Flashback Friday: Years and years of storytelling

by Jen Reeves on October 5, 2012 · 7 comments

in 2012, Flashback Friday

I started posting family stories to the web in 2002. I started blogging in 2004. I have years and years of storytelling. I go back into the long history of this site – all seven years of it (YIKES) and I realize I have such a depth of experiences, I should dig in deeper and reshare more. But what should I share? How should I share it?

I was thinking I might pull a few old links and give a little context. Maybe a little bit of a Flashback Friday in honor of the flashback theme on Instagram each Friday. I’ll start now… based on a bit of a flashback I stumbled into thanks to Memolane. It’s a cool website that connects to your years of social media and pulls out stories via email each day. This week it remembered five years ago when Jordan and I traveled to Houston to build her second myoelectric arm. I collected the full experience at this link with the last post at the top. (I’d recommend starting from the bottom of the posts and work your way up.)

The second time we went to build a second myoelectric was a very emotional experience. Jordan was highly aware of what was going on and she hated it. I had to bribe her with a ton of food, she was exhausted, I was exhausted. It was just a tough process. To make matters more challenging, the arm broke a few times that year. In the end, she spent more time yelling at the myoelectric arm than wearing it.

The experience pushed me to find more research on limb differences and find more experts in prosthetics. I learned about elbow transplants… and I’m still mystified by the idea. Learn about some interesting research I discovered in 2007.

What experiences are you going through as a parent? I might have a story I can share on another Friday. Maybe spending a little time looking into the past can help us all a little bit more in the future!

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Congrats to our THREE t-shirt winners: Claribel M., Brooke S. and Lisa M. There was such a big response, I just had to choose more than one winner. The next step? Go through the votes, pick the winning shirts and start making them. Don’t worry. I’ll get those details figured out soon and I’ll share them with everyone!

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{ 7 comments… read them below or add one }

Brianna October 5, 2012 at 7:30 am

At 26 years of age, I STILL love to go back and look at old pictures and stories of how I did things (without thinking twice), so I can only imagine how you feel as a Mom and being able to watch Jordan grow. You do such a beautiful job with the blog.

I love this one in particular because I remember I HATED my myoelectric as well. In fact, I blogged about how much I hated it, but how much my Mom wanted me to learn to use it. I see a lot of myself in Jordan, but the main aspect is she seems very independent and outgoing!

Thanks for sharing!

Lida October 5, 2012 at 7:33 am

Hi there, I totaly love your blog! Can you please explain what happend that you gave up on the myoelectric prosthesis? Has there ever been time where she would wear the prosthesis without any problems or has it always been a struggle? Thanks!!!Lida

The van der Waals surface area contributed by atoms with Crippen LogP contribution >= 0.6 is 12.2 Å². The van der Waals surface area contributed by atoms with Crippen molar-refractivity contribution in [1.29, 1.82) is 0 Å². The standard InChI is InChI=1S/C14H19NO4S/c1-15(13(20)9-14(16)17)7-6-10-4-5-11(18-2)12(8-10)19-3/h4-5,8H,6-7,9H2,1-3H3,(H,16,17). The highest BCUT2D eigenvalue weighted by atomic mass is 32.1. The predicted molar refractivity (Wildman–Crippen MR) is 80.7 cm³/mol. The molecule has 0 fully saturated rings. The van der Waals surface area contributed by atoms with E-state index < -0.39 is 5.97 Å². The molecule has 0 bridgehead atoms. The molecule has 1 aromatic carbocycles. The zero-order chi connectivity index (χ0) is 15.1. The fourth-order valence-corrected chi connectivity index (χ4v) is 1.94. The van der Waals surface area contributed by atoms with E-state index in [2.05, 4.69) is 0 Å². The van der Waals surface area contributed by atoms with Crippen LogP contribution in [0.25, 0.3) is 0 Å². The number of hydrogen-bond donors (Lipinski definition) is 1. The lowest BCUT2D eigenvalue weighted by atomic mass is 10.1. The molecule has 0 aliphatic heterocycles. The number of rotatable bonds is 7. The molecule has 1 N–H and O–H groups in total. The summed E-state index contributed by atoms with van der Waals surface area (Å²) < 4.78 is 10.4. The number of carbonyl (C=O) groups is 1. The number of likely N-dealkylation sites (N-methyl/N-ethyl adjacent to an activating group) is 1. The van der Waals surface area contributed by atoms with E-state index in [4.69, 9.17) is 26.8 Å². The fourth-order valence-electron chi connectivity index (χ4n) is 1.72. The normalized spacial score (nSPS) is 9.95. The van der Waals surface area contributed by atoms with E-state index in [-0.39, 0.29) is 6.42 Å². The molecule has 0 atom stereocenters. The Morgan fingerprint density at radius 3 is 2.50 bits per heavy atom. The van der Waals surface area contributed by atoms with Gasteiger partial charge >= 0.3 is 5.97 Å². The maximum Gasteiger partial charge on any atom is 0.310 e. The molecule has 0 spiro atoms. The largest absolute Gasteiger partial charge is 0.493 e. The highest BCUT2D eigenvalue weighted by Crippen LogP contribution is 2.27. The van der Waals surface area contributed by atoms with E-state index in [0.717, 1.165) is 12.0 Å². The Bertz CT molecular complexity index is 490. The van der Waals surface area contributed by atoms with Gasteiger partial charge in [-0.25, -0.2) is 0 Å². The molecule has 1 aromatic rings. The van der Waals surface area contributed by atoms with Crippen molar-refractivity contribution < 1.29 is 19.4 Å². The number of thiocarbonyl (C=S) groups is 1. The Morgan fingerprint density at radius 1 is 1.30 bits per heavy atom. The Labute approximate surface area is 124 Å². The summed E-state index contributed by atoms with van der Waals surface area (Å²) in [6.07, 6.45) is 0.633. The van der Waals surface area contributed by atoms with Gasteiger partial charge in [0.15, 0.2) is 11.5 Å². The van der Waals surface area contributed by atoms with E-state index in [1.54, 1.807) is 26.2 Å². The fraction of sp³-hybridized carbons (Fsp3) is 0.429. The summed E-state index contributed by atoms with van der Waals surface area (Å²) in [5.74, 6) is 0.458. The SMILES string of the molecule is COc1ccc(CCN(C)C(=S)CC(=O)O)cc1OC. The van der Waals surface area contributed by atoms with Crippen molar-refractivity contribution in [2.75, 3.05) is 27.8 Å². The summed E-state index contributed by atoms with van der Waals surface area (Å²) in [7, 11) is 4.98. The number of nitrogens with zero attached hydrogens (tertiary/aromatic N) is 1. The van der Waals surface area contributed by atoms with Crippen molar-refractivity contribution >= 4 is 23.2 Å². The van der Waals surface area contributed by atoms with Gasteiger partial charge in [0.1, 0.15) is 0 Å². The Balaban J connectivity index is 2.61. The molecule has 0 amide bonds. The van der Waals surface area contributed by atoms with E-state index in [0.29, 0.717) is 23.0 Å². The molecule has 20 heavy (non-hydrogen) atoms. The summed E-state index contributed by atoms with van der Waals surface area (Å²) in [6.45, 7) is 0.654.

Brooke Sloop October 5, 2012 at 7:53 am

My daughter has had a passive arm for about 6 months, she just had her 1st birthday a few weeks ago. My husband and I are at a crossroads when it comes to introducing it. She has a strong sense of feeling in her “nub” and uses her “little arm” ALL the time. But, when she is wearing her passive arm she doesn’t use it, its like it weighs her down. She has had physical therapy to strengthen the muscles in her shoulder and we have been given exercise ideas to do with the passive arm to help her utilize it when playing and standing. I think we are just taking it day by day! I am thankful for blogs like yours, they make our journey a little less scary and reassures us that we can do this!

Also, thanks so much for choosing me as a T-shirt winner! That’s awesome!

Jen Lee Reeves October 5, 2012 at 7:55 am

Lida – we stopped using the myo because it angered Jordan and would not work effectively. Being an above elbow kid, it’s a lot harder to keep a useful motion site on her arm to keep it working well. Body-powered prosthetics have really been a fantastic option for Jordan. Every kid is different – but spending our time and money on hands and arms that meet Jordan’s specific goals (push ups, bike riding, soccer goal tending) have worked better for us.

Jen Lee Reeves October 5, 2012 at 9:54 am

Congrats on the winning shirt, Brooke! Now I just have to find the right way to print it for you.

For wearing prosthetics, we have Jordan wear it a bit every day. Now that she’s older, it’s a part of her getting dressed each day. When she was little, our best luck in wearing was during occupational therapy sessions. It was focused work and it gave her body time to build bilateral strength.

tyler October 6, 2012 at 11:54 pm

my name is tyler persinger. i was born without the fingers on my left hand i have my thumb and im able to grab some smaller things with but i can honestlyb say it has been ablessing for me and i feel it has mad me a much better person then i would have otherwise have been i was rank in the state in wrestling and now i have two children and im a fireman i could have asked for more out of life god bless you and your child she will grow to love what makes her different and it will humble her and make her strong she will begin to see she can over come anything

Jen Lee Reeves October 7, 2012 at 12:50 pm

Tyler, thanks so much for sharing your experience. A limb difference won’t hold you back unless you let it. Clearly you haven’t! Congrats on all of your success.

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